Absurd Creature of the Week: The 16-Foot-Tall Reptilian Stork That Delivered Death Instead of Babies
The Mesoamerican god Quetzalcoatl is one of those great all-purpose deities — in contrast to, say, Verminus, the strangely specialized Roman god of cattle worms. A feathered serpent of sorts, Quetzalcoatl not only created the cosmos and the first people, but was also in charge of the wind, using it to, you guessed it, sweep roads and destroy existence.
This blustery god lends its name to one of the largest and most impressive creatures to ever take flight: Quetzalcoatlus northropi of the Cretaceous period, a pterosaur with a wingspan of some 33 feet that stood as tall as a giraffe. Like Quetzalcoatl, it was a feathered (well, sort of — more on that later) reptile, though Quetzalcoatlus had the body of a bat and the head and neck of a stork, except instead of delivering babies it delivered death. Which in a way makes it the exact opposite of a stork.
Quetz was part of a family known as the giant azhdarchid pterosaurs, which include the similarly sized Arambourgiania philadelphiae, shown at right.
When in flight, their enormity would have prohibited them from vigorous flapping, so instead these were likely highly proficient gliders, according to Mark Witton, a paleontologist, paleoartist, and author of the book Pterosaurs. But with nowhere near a complete skeleton to work with, scientists are still trying to piece together exactly how Quetz looked and behaved. How exactly could a 16-foot-tall creature even get airborne? Why wouldn’t it just fall out of the sky?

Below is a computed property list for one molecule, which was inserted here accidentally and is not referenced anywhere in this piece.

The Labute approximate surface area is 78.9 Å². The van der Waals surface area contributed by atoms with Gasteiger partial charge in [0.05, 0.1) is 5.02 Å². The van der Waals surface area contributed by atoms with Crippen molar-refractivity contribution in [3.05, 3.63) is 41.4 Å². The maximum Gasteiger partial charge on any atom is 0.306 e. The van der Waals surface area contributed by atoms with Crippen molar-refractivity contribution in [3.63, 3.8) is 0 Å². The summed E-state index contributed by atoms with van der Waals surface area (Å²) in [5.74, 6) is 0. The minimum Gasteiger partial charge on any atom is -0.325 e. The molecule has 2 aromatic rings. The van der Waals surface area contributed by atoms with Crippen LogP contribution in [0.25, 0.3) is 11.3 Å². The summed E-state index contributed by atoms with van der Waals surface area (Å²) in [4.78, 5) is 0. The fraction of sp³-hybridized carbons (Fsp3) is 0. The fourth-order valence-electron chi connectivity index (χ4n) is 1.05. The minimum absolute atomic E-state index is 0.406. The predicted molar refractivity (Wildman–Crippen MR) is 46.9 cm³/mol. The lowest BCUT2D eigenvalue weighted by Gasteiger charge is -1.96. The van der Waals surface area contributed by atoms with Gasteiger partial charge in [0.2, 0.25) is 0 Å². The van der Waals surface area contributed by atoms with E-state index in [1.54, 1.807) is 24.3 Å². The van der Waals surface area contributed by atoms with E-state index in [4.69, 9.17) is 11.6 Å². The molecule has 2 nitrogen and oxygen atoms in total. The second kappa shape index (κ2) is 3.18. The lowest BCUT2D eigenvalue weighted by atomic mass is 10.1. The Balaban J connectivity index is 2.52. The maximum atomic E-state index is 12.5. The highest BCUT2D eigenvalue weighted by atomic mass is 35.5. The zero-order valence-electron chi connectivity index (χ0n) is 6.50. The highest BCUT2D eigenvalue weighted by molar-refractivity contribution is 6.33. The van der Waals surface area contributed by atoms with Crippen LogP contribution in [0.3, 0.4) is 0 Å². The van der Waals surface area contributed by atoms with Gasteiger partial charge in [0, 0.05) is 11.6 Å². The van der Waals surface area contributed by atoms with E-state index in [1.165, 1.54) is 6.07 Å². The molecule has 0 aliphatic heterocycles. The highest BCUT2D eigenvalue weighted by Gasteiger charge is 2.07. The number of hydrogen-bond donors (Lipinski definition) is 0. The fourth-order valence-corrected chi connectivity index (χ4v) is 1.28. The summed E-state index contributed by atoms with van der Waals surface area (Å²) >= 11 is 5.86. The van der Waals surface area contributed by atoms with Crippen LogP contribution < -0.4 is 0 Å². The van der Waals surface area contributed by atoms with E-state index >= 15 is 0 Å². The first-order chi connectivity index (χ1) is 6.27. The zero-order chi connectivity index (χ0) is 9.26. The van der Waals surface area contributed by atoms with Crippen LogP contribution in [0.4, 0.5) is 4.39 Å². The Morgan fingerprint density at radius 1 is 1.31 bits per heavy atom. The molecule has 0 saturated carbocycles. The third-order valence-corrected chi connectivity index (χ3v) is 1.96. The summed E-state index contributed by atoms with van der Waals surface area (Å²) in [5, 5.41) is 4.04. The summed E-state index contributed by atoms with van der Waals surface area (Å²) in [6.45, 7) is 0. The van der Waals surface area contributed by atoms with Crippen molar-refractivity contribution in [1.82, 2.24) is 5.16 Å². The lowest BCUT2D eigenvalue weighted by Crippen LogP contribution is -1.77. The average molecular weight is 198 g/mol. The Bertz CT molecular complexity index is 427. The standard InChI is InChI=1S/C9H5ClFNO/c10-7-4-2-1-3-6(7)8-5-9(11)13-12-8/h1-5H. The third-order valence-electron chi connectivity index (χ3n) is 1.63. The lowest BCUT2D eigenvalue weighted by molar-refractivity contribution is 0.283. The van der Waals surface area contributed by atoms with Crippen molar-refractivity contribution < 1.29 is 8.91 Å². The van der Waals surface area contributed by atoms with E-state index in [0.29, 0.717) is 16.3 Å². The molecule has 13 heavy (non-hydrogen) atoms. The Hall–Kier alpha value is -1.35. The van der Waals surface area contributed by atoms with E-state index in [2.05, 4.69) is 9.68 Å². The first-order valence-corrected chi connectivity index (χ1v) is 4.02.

He thinks Quetz would have been capable of covering some 10,000 miles nonstop — which is like flying from London to Albuquerque and back, or, if you prefer even bigger numbers, making 58,823.53 round trips from my apartment to nearest corner store — riding rising columns of hot air called thermals and hitting speeds of 80 mph.Quetz may have been able to stay aloft for more than a week, only intermittently flapping its enormous membranous wings, which were supported, believe it or not, by an extremely elongated finger (alas, not that finger).
Yet even given its aerial prowess,Quetz was likely not only highly comfortable on terra firma, but was also a formidable land predator. “Their legs are long, their extremities compact and padded, and their trackways reveal proficient walking abilities,” Witton said in an email interview with WIRED. “We figure that these attributes point to a lifestyle of ‘terrestrial stalking,’ where relatively small animals and nutritious plant matter were procured on the ground, a bit like the way that many storks and ground hornbills live today.”